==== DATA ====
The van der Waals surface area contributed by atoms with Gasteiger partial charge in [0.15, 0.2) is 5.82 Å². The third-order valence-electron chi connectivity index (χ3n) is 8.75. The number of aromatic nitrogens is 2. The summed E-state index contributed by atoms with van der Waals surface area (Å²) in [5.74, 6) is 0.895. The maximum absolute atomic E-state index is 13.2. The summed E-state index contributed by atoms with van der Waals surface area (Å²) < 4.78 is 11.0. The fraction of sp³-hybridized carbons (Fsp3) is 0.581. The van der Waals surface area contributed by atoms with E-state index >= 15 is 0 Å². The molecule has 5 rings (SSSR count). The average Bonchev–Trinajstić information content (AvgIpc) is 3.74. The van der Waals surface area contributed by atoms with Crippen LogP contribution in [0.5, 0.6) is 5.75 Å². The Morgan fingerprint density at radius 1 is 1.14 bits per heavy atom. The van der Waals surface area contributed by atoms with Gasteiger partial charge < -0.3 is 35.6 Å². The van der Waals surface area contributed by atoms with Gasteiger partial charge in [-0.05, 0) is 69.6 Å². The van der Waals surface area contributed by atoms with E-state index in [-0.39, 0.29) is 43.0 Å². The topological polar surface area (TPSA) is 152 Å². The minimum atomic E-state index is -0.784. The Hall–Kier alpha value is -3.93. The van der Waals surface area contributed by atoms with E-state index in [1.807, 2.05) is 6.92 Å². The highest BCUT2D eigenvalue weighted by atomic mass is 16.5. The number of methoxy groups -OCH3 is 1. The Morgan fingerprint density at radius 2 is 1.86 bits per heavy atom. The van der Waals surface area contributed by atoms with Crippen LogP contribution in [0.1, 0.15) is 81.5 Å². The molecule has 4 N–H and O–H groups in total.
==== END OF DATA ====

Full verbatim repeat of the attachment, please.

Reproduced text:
The van der Waals surface area contributed by atoms with Gasteiger partial charge in [0.15, 0.2) is 5.82 Å². The third-order valence-electron chi connectivity index (χ3n) is 8.75. The number of aromatic nitrogens is 2. The summed E-state index contributed by atoms with van der Waals surface area (Å²) in [5.74, 6) is 0.895. The maximum absolute atomic E-state index is 13.2. The summed E-state index contributed by atoms with van der Waals surface area (Å²) < 4.78 is 11.0. The fraction of sp³-hybridized carbons (Fsp3) is 0.581. The van der Waals surface area contributed by atoms with E-state index >= 15 is 0 Å². The molecule has 5 rings (SSSR count). The average Bonchev–Trinajstić information content (AvgIpc) is 3.74. The van der Waals surface area contributed by atoms with Crippen LogP contribution in [0.5, 0.6) is 5.75 Å². The Morgan fingerprint density at radius 1 is 1.14 bits per heavy atom. The van der Waals surface area contributed by atoms with Gasteiger partial charge < -0.3 is 35.6 Å². The van der Waals surface area contributed by atoms with Gasteiger partial charge in [-0.05, 0) is 69.6 Å². The van der Waals surface area contributed by atoms with E-state index in [-0.39, 0.29) is 43.0 Å². The topological polar surface area (TPSA) is 152 Å². The minimum atomic E-state index is -0.784. The Hall–Kier alpha value is -3.93. The van der Waals surface area contributed by atoms with E-state index in [1.807, 2.05) is 6.92 Å². The highest BCUT2D eigenvalue weighted by atomic mass is 16.5. The number of methoxy groups -OCH3 is 1. The Morgan fingerprint density at radius 2 is 1.86 bits per heavy atom. The van der Waals surface area contributed by atoms with Crippen LogP contribution in [0.1, 0.15) is 81.5 Å². The molecule has 4 N–H and O–H groups in total.